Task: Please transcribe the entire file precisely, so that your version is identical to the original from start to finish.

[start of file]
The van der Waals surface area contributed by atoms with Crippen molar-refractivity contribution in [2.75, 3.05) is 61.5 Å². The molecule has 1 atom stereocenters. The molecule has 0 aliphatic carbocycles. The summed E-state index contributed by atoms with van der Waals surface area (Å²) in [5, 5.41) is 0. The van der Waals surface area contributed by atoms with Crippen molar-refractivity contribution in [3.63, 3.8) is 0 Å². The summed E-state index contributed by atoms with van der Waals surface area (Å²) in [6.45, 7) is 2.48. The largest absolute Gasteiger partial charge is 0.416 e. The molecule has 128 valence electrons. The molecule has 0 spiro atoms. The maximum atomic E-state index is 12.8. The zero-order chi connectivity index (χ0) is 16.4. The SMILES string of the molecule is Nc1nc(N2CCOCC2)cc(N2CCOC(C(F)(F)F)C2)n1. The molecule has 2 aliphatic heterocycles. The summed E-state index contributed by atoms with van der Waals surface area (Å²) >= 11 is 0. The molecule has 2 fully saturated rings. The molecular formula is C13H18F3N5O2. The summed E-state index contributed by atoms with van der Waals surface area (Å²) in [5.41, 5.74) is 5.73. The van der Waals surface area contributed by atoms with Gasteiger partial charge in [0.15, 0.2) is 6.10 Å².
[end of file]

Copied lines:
The van der Waals surface area contributed by atoms with Crippen molar-refractivity contribution in [2.75, 3.05) is 61.5 Å². The molecule has 1 atom stereocenters. The molecule has 0 aliphatic carbocycles. The summed E-state index contributed by atoms with van der Waals surface area (Å²) in [5, 5.41) is 0. The van der Waals surface area contributed by atoms with Crippen molar-refractivity contribution in [3.63, 3.8) is 0 Å². The summed E-state index contributed by atoms with van der Waals surface area (Å²) in [6.45, 7) is 2.48. The largest absolute Gasteiger partial charge is 0.416 e. The molecule has 128 valence electrons. The molecule has 0 spiro atoms. The maximum atomic E-state index is 12.8. The zero-order chi connectivity index (χ0) is 16.4. The SMILES string of the molecule is Nc1nc(N2CCOCC2)cc(N2CCOC(C(F)(F)F)C2)n1. The molecule has 2 aliphatic heterocycles. The summed E-state index contributed by atoms with van der Waals surface area (Å²) >= 11 is 0. The molecule has 2 fully saturated rings. The molecular formula is C13H18F3N5O2. The summed E-state index contributed by atoms with van der Waals surface area (Å²) in [5.41, 5.74) is 5.73. The van der Waals surface area contributed by atoms with Gasteiger partial charge in [0.15, 0.2) is 6.10 Å².